Celebrating Santa and the Savior

Weaving together the wonder of Christmas involves one part honoring the birth of our Savior and one part honoring the life of a saint. Nicholas, to be exact. Yes, we know we’re celebrating Jesus’ birthday, but the fact is we get all the presents.

It would be easy to blame our culture and their cashing in, literally, on the character of Santa Claus, but let’s not be so hasty.

“As we wait for God to become incarnate, we look to the whole body of Christ, past and present, for models of embodied faith.” Beth Bevis, in “God with Us-Rediscovering the Meaning of Christmas.”

One example of that ‘embodied faith’ was Saint Nicholas, the bishop of Myra in the province of Lycia during the fourth century.  The church calendar recognizes his generous life with the feast day of St. Nicholas on December 6. And no wonder; he was a generous man as well as a champion of the poor, employing people to make clothing for the needy and distributing food to the hungry. “According to tradition, Nicholas’ parents died when he was young, leaving him a large sum of money. With his inheritance, Nicholas practiced charity, helping those in need.” ibid.

One of the best-known legends about Nicholas provides a toehold on the origin of Christmas stockings. Sorry about the pun.

Saint Nicholas. From aleteia.org

Nicholas had a friend, a wealthy shipping merchant, who lost all of his ships and their cargo during a violent storm. The man was devastated because he had three daughters of marrying age and with this loss went any chance of contributing wealth to their dowries. Nicholas wanted to help. He had the resources, but he knew his friend would hesitate to take charity. Nicholas came up with a plan; after dark one night, he dropped a bag of gold coins through the open window of the eldest daughter’s room. Some of the coins fell into a stocking that had been hung out to dry. His generous act became the tradition we have hundreds of years later of hanging those stockings “by the chimney with care.”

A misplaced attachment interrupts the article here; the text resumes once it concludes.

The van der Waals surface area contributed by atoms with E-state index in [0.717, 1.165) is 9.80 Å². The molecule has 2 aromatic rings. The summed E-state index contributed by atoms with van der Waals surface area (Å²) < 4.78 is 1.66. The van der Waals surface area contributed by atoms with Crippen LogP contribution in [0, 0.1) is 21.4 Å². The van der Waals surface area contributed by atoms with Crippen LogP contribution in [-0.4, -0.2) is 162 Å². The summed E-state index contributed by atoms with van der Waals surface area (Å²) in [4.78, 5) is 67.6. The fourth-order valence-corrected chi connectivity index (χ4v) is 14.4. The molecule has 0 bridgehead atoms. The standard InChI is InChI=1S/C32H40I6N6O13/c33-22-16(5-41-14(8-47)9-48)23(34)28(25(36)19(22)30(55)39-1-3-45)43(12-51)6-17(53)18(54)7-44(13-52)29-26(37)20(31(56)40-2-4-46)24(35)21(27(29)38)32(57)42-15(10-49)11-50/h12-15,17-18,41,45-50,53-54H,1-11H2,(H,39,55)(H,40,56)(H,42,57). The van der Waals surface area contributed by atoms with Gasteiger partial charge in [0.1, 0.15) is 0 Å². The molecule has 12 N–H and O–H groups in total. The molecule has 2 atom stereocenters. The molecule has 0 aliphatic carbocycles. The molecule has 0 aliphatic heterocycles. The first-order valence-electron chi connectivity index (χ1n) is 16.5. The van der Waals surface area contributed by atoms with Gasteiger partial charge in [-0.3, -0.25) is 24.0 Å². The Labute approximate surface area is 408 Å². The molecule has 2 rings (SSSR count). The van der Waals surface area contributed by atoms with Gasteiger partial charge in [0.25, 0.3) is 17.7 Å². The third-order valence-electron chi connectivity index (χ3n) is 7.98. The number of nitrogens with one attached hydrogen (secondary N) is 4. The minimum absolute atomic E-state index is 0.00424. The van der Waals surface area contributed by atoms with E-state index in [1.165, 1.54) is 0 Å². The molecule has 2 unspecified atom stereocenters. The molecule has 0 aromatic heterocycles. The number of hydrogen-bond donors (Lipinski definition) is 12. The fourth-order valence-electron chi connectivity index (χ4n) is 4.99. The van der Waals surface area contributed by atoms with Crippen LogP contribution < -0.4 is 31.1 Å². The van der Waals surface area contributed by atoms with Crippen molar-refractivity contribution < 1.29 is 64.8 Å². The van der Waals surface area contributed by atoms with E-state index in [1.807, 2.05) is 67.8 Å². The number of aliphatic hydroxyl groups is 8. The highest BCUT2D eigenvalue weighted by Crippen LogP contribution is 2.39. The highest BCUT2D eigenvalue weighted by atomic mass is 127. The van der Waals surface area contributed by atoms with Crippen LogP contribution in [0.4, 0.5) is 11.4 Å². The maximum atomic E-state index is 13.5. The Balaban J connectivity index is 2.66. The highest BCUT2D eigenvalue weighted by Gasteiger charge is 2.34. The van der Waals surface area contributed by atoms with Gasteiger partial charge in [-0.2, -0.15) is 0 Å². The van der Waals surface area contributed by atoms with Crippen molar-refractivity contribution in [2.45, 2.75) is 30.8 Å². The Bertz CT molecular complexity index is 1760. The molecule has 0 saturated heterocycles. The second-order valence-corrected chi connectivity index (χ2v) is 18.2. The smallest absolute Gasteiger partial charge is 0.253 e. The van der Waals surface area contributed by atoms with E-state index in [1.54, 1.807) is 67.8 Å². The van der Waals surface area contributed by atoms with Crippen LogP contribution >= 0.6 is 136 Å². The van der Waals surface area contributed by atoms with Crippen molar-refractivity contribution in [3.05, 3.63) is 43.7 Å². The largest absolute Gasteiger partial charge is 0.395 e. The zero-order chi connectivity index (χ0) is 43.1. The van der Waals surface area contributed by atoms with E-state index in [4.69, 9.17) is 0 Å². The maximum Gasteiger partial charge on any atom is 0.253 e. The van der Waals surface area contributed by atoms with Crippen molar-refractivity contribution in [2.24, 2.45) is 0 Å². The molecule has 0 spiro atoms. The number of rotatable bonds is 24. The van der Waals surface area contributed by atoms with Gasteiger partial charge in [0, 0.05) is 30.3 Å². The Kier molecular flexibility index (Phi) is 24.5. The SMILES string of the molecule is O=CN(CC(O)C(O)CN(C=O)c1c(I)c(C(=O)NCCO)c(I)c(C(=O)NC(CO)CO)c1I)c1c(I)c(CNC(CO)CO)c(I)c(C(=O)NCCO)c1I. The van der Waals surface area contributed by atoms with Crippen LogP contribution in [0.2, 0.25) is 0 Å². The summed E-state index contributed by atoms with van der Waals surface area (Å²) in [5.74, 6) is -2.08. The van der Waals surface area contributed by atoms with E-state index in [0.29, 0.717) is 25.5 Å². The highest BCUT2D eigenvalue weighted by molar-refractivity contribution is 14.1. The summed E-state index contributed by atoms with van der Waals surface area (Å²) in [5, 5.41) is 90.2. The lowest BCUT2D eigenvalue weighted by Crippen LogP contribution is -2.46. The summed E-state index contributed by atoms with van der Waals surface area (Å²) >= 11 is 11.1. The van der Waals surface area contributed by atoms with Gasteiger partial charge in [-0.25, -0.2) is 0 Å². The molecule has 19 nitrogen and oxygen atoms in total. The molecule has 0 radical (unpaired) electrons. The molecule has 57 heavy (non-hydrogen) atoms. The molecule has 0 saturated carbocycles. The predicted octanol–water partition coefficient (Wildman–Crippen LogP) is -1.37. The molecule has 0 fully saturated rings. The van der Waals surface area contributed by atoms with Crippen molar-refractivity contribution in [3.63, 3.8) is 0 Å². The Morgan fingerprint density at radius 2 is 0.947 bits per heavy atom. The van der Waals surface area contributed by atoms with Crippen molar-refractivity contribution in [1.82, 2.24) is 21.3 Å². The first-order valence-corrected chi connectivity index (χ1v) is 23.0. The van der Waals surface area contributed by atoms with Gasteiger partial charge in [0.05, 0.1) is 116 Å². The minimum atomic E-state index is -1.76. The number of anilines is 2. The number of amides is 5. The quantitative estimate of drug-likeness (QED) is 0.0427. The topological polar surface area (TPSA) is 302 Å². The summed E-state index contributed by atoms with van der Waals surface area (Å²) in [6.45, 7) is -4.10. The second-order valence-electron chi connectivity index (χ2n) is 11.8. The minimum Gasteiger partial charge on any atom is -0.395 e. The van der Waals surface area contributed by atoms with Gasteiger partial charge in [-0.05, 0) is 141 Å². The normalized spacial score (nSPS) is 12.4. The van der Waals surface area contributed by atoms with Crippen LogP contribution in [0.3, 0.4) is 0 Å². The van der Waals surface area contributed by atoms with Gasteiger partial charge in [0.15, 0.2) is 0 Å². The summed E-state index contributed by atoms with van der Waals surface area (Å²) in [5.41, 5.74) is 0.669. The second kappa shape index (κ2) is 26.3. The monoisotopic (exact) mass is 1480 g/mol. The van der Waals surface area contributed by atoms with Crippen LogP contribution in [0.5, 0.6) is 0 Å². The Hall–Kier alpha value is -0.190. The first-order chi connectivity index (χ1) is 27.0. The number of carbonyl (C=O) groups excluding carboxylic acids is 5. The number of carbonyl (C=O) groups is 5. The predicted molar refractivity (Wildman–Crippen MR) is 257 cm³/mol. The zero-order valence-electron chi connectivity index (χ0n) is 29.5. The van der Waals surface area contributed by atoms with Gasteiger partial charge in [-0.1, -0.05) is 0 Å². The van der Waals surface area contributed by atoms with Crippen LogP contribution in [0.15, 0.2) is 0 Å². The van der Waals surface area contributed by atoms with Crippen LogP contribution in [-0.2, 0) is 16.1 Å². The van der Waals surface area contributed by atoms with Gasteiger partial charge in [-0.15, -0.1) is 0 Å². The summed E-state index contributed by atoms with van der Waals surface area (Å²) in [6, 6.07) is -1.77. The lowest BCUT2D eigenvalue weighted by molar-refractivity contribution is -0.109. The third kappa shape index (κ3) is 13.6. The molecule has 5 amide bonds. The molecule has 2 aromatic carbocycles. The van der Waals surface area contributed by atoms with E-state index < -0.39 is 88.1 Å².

If your family celebrates the birth of Jesus as the central focus of Christmas, bringing Santa into the mix can be sticky business. Some families deal with that mix in a stellar way. One family I know observes the church feast day of St. Nicholas as the day they open their family stockings. You may consider doing this, using it not only as an opportunity to tell your children about the real St. Nick but also to spread out the bounty of Christmas morning to more than a single day.

Children are smarter than we give them credit for, but they are also very invested in make-believe; their pretend worlds are part of their reality until age seven or eight. Parents and grandparents know best and will be able to figure out the balance of truth-telling and make-believe that works for their family.

Let’s remember: there is clearly nothing “spiritual” or not in a family’s decision to celebrate Christmas with Santa Claus in the midst. In fact, our celebrations can be enriched when we consider embracing the spirit of giving that St. Nicholas’ life embodied.

Share this story with family and weave in the wonder of the season with Santa–based on the life of a real person who showed us what sacrifice and Christlike giving looked like.

Now tell me, what could be closer to the heart of Christmas than that?

*****

If you’re looking for a poetic accompaniment to Christmas, may I suggest this small ten poem offering of mine, “Emmanuel Poems-Verses for the Holidays”? The Kindle is only $2.99 and available on Amazon.

A dip into poems celebrating the season of Advent through Epiphany, interwoven with my window pane watercolors. Just right for right now.

From the Archives. A portion of this post is included my book “Living the Season Well-Reclaiming Christmas,”

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2 thoughts on “Celebrating Santa and the Savior

  1. We had a wonderful book when our children were young, “Santa, Are You For Real.” I think the author was Harold Myra. He artfully wove together the story of Christ’s birth and the life of the real Saint Nicholas. Don’t know if it’s still in print, but it should be! No doubt today’s families would benefit from its message just as much as we did several decades ago.

  2. Wonderful discussion of history and traditions and contemporary adaptations, thank you!

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